Shame, con­do­lences, our team

The Glengarry News - - The Opinion Page - STEVEN WAR­BUR­TON

It’s a shame that, for yet an­other sum­mer, Alexan­dri­ans won’t have easy ac­cess to the gazebo at Sand­field Park.

For years, you could ac­cess the gazebo is­land by a move­able bridge. You could have a pic­nic there or just hang out in the gazebo and stare out at the wa­ter.

Not any­more. If you want to visit the is­land, you’ll have to swim or take a boat. But the bridge isn’t com­ing back.

North Glen­garry Mayor Chris McDonell says it’s be­cause the gazebo has long been a hot spot for van­dal­ism. That’s hardly sur­pris­ing. At night, the is­land is shrouded in dark­ness and it’s not a place the po­lice pa­trol reg­u­larly. And since ev­ery com­mu­nity has its fair share of de­gen­er­ate mo­rons who think it’s funny to break stuff – well, you could say that the prover­bial writ­ing is on the wall (and it is, lit­er­ally, on the walls of the gazebo. Some of the words can’t be printed here.)

Van­dal­ism is such a rot­ten crime be­cause it’s com­pletely sense­less. Theft, at least, can be ex­plained. A thief might steal some­thing be­cause he’s hun­gry or has bills to pay, but van­dal­iz­ing some­thing ac­com­plishes ab­so­lutely noth­ing. All it does is give a brief adren­a­line rush to the de­gen­er­ate mo­rons who com­mit it.

I’m not sure who van­dal­ized the gazebo but I’d love to get their names – and if they’re un­der 18, I’d love to show the Young Crim­i­nal Jus­tice Act the same dis­re­spect they showed the gazebo by print­ing their names and pic­tures on the front page. I’d en­cour­age readers to stop th­ese dum­mies on the street and tell them ex­actly what they think of them.

Mo­rons like this are the rea­son we can’t have nice things.


I’m go­ing to miss Sash Kramer, the Glen Robert­son res­i­dent who passed away on May 3. Sash worked in the meat depart­ment at Your In­de­pen­dent Gro­cer in Alexandria but I will al­ways re­mem­ber her for her love of live mu­sic and her pro­cliv­ity for climb­ing on­stage to sing a song with the rock band.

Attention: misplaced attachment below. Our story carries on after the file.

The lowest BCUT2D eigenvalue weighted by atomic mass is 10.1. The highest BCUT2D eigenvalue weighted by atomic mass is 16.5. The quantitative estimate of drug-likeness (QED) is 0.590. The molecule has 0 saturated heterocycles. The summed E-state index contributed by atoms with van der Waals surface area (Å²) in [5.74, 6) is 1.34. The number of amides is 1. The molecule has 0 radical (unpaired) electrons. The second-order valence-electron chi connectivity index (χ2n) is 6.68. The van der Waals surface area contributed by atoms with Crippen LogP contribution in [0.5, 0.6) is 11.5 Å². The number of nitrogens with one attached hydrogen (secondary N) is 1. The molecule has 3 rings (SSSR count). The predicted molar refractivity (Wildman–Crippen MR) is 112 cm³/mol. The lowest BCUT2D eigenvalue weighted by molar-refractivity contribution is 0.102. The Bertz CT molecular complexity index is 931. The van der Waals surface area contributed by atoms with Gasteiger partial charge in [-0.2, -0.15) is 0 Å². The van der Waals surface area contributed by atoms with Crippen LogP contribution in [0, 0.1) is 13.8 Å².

I met Sash at the At­lantic here in Alexandria about a dozen years ago. She was there to sup­port her friend’s rock band and she promised me she was go­ing to sing a num­ber with them. This she did and the num­ber was Mus­tang Sally. She also sang Alice Cooper’s song Be My Lover but Mus­tang Sally was the song she truly owned. I am not the only Glen­gar­rian who will for­ever as­so­ciate that song with her. You will be missed, Sash.

Cana­dian Jets

It seems the whole coun­try has gone Jets crazy. Here we are, round 3 of the Stan­ley Cup play­offs still in its in­fancy, and the Win­nipeg Jets are the only Cana­dian team left vy­ing for the holy grail. It seems like ev­ery­one north of the 49th is cheer­ing for them so they can bring the Cup back to Canada for the first time since 1993.

But how big a vic­tory would it be for Canada re­ally?

Of the four teams left, the Win­nipeg Jets have the sec­ond small­est num­ber of Cana­di­ans on their ros­ter. They have 11; the Wash­ing­ton Cap­i­tals have only eight. Com­pare that with the Jets’ cur­rent op­po­nent, the Ve­gas Golden Knights, who have 24 Cana­di­ans. Heck they have more Cana­di­ans play­ing for­ward than Win­nipeg has on their en­tire squad. The other re­main­ing team, the Tampa Bay Light­ning, has 18 Cana­di­ans.

What to do with this knowl­edge? Well, we can do what we want with it. The world of pro­fes­sional sports de­mands that we el­e­vate emo­tion over logic, so most of us will prob­a­bly throw that knowl­edge away and scream “Go Jets Go!”

And I’ll prob­a­bly be among them.

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